Innovation is critical to the future well-being of society and to driving economic growth, both of which are key priority areas for the World Economic Forum. To support these two pillars, the Forum launched its Technology Pioneer community in the year 2000.
The community is composed of early- to growth-stage companies from around the world that are involved in the design, development and deployment of new technologies and innovations, and poised to have a significant impact on business and society.
The programme aims to give next-generation innovators a voice in solving global issues and the opportunity to contribute to the exploration of future trends. Each year, the Forum recognizes a new cohort of Technology Pioneers and incorporates them into its initiatives, activities, and events.
We asked our 2022 cohort for their views on how technology will change the world in the next five years. From maturing of advanced technologies such as Web3 and quantum, to managing flexible grids and on-demand manufacturing, here are their predictions for our near-term future.
‘Advanced manufacturing and fashion technology could digitally transform the apparel industry’
Matthew Wallace, Chief Executive Officer, DXM
Transforming the apparel industry with localized, on-demand manufacturing. The apparel industry is riddled with excessive waste and supply chain challenges. Today, most brands and retailers are forced to mass-produce goods with limited consumer input, resulting in high merchandise return rates, waste from overproduction, and lower profit margins due to deep discounts of unwanted merchandise. And while on-demand apparel and footwear are believed to be a solution, traditional manufacturing models still require months of lead time and hundreds of miles of travel between order and delivery - a problem which has only been exacerbated by global supply chain instability. Advanced manufacturing and fashion technology can digitally transform the apparel industry by bridging the gap between creators, consumers, and local manufacturers. It can play an important role in producing custom goods locally, resulting in dramatically reduced turnaround times – days, not months. This innovative model has the potential to not only reduce the environmental footprint of the fashion industry but also improve supply chain security on a global scale. It’s a promising solution that can be achieved with an open platform that unites best-in-class partners for the greater good of the apparel industry, and the world.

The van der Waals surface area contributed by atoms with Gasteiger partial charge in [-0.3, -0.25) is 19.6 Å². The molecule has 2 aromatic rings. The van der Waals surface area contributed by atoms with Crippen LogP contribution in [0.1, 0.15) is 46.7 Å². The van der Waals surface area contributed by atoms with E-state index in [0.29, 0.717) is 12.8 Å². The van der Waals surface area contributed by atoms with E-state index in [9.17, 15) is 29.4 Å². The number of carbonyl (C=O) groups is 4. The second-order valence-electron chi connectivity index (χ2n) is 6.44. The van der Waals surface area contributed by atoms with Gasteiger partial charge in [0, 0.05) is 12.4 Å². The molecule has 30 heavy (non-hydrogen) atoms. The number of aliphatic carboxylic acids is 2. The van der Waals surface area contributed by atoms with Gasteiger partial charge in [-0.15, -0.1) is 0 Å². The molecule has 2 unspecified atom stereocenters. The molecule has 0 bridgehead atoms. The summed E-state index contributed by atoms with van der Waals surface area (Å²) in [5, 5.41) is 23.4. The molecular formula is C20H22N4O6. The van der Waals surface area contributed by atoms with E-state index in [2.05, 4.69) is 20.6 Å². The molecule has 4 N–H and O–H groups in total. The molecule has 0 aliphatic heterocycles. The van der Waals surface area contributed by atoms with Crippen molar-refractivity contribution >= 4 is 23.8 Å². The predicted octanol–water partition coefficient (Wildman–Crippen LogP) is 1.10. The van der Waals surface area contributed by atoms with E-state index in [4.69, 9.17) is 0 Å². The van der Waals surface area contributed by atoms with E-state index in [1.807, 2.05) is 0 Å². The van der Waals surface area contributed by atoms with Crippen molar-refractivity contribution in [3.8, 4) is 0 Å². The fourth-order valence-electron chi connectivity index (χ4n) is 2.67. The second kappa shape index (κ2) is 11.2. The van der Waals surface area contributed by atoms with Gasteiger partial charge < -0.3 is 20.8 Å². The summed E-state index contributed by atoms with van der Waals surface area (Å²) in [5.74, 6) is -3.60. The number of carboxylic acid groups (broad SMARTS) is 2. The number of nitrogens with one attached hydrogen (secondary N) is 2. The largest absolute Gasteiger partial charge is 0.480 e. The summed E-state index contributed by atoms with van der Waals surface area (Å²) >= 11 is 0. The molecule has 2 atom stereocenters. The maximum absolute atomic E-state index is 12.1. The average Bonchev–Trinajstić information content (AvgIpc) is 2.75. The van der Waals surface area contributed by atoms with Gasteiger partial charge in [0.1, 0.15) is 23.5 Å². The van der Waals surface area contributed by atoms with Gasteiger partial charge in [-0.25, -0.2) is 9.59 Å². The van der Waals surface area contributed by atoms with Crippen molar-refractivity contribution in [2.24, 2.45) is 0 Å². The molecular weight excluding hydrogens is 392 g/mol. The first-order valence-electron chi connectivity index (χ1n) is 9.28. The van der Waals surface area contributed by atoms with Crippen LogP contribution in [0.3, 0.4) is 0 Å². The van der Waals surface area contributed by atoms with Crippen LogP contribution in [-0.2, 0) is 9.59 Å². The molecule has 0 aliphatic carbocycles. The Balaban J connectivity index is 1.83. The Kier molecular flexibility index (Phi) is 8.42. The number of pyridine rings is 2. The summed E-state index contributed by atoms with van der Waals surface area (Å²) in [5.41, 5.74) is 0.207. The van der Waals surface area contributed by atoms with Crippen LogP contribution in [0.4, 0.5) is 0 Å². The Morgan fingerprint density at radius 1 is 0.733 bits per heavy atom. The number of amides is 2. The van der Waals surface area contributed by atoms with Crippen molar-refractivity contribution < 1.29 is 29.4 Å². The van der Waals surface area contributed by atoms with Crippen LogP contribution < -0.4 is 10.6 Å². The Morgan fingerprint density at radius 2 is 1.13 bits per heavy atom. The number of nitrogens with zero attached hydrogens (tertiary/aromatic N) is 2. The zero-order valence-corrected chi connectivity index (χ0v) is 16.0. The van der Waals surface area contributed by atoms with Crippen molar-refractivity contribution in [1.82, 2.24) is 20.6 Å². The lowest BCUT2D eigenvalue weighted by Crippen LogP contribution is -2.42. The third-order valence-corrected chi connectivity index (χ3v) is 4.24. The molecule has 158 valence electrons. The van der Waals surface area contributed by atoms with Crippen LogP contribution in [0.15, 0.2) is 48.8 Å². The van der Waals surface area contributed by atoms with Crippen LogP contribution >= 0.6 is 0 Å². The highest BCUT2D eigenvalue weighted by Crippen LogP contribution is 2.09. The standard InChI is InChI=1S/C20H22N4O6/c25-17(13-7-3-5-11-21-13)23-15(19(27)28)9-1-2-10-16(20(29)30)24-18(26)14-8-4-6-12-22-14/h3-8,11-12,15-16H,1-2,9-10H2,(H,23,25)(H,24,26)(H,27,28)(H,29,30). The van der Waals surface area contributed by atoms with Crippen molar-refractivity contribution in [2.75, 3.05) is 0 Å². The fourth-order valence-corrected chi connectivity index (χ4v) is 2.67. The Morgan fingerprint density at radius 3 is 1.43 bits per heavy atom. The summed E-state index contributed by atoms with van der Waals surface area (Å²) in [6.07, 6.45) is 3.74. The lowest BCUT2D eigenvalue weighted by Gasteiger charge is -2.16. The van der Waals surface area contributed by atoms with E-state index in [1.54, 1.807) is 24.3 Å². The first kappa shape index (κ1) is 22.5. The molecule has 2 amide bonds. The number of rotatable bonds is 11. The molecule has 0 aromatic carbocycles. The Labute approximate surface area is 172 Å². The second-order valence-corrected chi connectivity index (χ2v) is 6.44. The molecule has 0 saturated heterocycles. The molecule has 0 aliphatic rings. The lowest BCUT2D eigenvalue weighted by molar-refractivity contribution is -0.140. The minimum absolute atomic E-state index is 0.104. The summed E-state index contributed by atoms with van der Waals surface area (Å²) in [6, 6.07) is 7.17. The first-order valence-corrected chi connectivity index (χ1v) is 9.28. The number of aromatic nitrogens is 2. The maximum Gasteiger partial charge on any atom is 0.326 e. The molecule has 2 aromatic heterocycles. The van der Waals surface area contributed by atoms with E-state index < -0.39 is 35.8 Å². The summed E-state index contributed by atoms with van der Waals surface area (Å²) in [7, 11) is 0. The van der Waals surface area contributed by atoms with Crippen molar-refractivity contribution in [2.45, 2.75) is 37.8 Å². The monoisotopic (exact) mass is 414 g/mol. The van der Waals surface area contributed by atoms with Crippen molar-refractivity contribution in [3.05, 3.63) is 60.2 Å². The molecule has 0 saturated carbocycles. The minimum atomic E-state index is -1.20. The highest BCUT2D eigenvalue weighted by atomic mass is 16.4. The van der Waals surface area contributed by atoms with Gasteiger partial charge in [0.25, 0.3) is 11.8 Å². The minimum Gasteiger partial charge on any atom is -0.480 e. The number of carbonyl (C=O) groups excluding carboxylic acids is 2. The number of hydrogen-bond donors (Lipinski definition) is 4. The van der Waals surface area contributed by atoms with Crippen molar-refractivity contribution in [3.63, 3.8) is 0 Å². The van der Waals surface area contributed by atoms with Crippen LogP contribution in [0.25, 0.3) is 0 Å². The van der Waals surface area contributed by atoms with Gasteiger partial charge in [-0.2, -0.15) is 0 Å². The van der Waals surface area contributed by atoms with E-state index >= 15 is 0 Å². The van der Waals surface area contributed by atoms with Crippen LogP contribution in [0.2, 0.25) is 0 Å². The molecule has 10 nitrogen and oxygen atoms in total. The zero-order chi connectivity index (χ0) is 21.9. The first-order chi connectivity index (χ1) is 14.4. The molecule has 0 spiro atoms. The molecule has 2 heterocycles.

DXM CEO Matthew Wallace has been selected to be on the advisory board of a group of textile collaborators led by Walmart, whose goal is to bring manufacturing back to the US.
Recognition is part of The World Economic Forum’s selection of the 100 most promising Technology Pioneers of 2022 - companies that are tackling issues from sustainability and climate change to healthcare and more.